Maria Norris

Author, Editor
FULL Member


I was born in Italy to an Italian mother and American father (Mom was a war bride). Soon afterwards, Dad moved us back to his small Ohio hometown where much of the blond-haired, blue-eyed population could trace its roots back to Germany. A lot of my DNA is German, too, but thanks to my dark hair and olive complexion, most people saw just the Italian side. There were times growing up when I felt like a plain little brown wren in a cage filled with bright yellow canaries. But despite the occasional ethnic slurs, my childhood was pretty great, spent in that idyllic time before video games and social media. Much of it was spent outdoors - riding bikes, climbing trees, exploring – and, of course, reading.I have loved books all my life. I still remember many of my childhood favorites: Raggedy Ann, The Black Stallion, The 500 Hats of Bartholomew Cubbins, and the wonderful mysteries of Helen Fuller Orton. These books were some of my best friends and the reason I never minded long, rainy summer days. I grew up and left my friends behind - but I never forgot them. And often, when I’d pass a bookstore or library, I’d sneak into the children's section to pay them (as well as their more contemporary brethren) a visit. As the only adult without a kid in tow, I may have seemed a bit conspicuous, but I didn’t care.After graduating from Ohio State with a degree in journalism, I moved to Southern California, where the idea of writing for children niggled at my brain. I purchased a how-to book by Jane Yolen, but that’s as far as it went. I needed to make a living, so for the next few decades, I enjoyed (or suffered through, depending on my mood) a career that included newspaper writing, advertising, public relations and sales – lots of writing but no real fulfillment. (I wish I’d known about SCBWI then.)In 2002, it fell to me to become the full-time caregiver for my elderly parents. This interlude, as unwelcome as it was at first, gave my mind a chance to wander, and for some reason it wandered in the direction of children’s poetry. It was almost as if I were channeling the light, humorous verses that flowed out of me almost as fast as I could write them down. My quest to learn how to market them and hone my writing skills led me to join SCBWI.In 2008, after my parents passed, I moved to North Texas to be with family. Since then, I have written several picture books and short stories for children; a chapter book, Myrtle Goes to the Big City, and a middle grade novel, The Ghosts in Grandma’s Attic. Set in 1959 and based partly on events in my own life, it touches on bullying, prejudice and other issues kids face today.I am currently seeking representation.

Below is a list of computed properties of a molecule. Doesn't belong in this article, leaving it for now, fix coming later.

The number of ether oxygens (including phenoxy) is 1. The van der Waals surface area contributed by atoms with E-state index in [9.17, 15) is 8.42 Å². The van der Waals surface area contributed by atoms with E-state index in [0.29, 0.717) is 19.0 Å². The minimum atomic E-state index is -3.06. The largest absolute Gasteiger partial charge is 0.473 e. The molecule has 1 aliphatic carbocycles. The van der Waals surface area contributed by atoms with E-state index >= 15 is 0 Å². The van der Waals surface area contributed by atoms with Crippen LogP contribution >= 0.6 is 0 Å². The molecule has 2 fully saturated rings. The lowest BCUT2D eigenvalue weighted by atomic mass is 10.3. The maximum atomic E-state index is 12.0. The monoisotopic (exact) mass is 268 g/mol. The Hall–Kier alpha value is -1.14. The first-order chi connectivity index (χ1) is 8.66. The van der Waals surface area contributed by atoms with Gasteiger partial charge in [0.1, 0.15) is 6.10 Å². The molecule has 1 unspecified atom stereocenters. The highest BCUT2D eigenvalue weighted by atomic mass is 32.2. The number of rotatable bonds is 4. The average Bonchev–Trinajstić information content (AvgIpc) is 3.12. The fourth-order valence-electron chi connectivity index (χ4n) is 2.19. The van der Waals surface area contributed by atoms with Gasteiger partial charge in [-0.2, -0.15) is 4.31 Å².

Chicken Soup for the Soul: Devotional Stories for Tough Times (The Grand Canyon Angel)

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